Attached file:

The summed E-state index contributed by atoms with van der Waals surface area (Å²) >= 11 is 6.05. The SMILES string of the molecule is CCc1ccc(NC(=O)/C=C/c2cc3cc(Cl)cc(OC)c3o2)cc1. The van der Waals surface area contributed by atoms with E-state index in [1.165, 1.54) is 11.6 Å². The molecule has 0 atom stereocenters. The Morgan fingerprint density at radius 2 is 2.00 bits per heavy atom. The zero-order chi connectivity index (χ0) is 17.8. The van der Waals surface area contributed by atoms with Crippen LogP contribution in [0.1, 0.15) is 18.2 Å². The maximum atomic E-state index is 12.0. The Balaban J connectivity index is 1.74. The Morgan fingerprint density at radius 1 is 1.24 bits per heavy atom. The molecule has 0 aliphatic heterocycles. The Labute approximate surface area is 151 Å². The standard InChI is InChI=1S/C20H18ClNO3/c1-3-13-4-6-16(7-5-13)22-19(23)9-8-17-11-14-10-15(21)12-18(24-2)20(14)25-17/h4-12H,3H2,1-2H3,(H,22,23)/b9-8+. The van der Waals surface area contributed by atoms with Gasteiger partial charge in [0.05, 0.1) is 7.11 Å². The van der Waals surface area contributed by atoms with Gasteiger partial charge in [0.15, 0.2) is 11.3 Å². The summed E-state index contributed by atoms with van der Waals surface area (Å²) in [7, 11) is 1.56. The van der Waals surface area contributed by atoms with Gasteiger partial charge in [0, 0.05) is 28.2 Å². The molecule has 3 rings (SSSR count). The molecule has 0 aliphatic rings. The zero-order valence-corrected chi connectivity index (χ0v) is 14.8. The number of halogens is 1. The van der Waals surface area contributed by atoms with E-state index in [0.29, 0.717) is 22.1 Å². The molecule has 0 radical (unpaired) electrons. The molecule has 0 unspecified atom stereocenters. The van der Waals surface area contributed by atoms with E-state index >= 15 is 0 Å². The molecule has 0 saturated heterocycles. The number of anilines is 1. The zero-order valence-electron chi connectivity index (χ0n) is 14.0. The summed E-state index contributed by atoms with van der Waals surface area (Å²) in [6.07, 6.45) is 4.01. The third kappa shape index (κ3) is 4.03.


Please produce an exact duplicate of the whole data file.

The summed E-state index contributed by atoms with van der Waals surface area (Å²) >= 11 is 6.05. The SMILES string of the molecule is CCc1ccc(NC(=O)/C=C/c2cc3cc(Cl)cc(OC)c3o2)cc1. The van der Waals surface area contributed by atoms with E-state index in [1.165, 1.54) is 11.6 Å². The molecule has 0 atom stereocenters. The Morgan fingerprint density at radius 2 is 2.00 bits per heavy atom. The zero-order chi connectivity index (χ0) is 17.8. The van der Waals surface area contributed by atoms with Crippen LogP contribution in [0.1, 0.15) is 18.2 Å². The maximum atomic E-state index is 12.0. The Balaban J connectivity index is 1.74. The Morgan fingerprint density at radius 1 is 1.24 bits per heavy atom. The molecule has 0 aliphatic heterocycles. The Labute approximate surface area is 151 Å². The standard InChI is InChI=1S/C20H18ClNO3/c1-3-13-4-6-16(7-5-13)22-19(23)9-8-17-11-14-10-15(21)12-18(24-2)20(14)25-17/h4-12H,3H2,1-2H3,(H,22,23)/b9-8+. The van der Waals surface area contributed by atoms with Gasteiger partial charge in [0.05, 0.1) is 7.11 Å². The van der Waals surface area contributed by atoms with Gasteiger partial charge in [0.15, 0.2) is 11.3 Å². The summed E-state index contributed by atoms with van der Waals surface area (Å²) in [7, 11) is 1.56. The van der Waals surface area contributed by atoms with Gasteiger partial charge in [0, 0.05) is 28.2 Å². The molecule has 3 rings (SSSR count). The molecule has 0 aliphatic rings. The zero-order valence-corrected chi connectivity index (χ0v) is 14.8. The number of halogens is 1. The van der Waals surface area contributed by atoms with E-state index in [0.29, 0.717) is 22.1 Å². The molecule has 0 radical (unpaired) electrons. The molecule has 0 unspecified atom stereocenters. The van der Waals surface area contributed by atoms with E-state index >= 15 is 0 Å². The molecule has 0 saturated heterocycles. The number of anilines is 1. The zero-order valence-electron chi connectivity index (χ0n) is 14.0. The summed E-state index contributed by atoms with van der Waals surface area (Å²) in [6.07, 6.45) is 4.01. The third kappa shape index (κ3) is 4.03.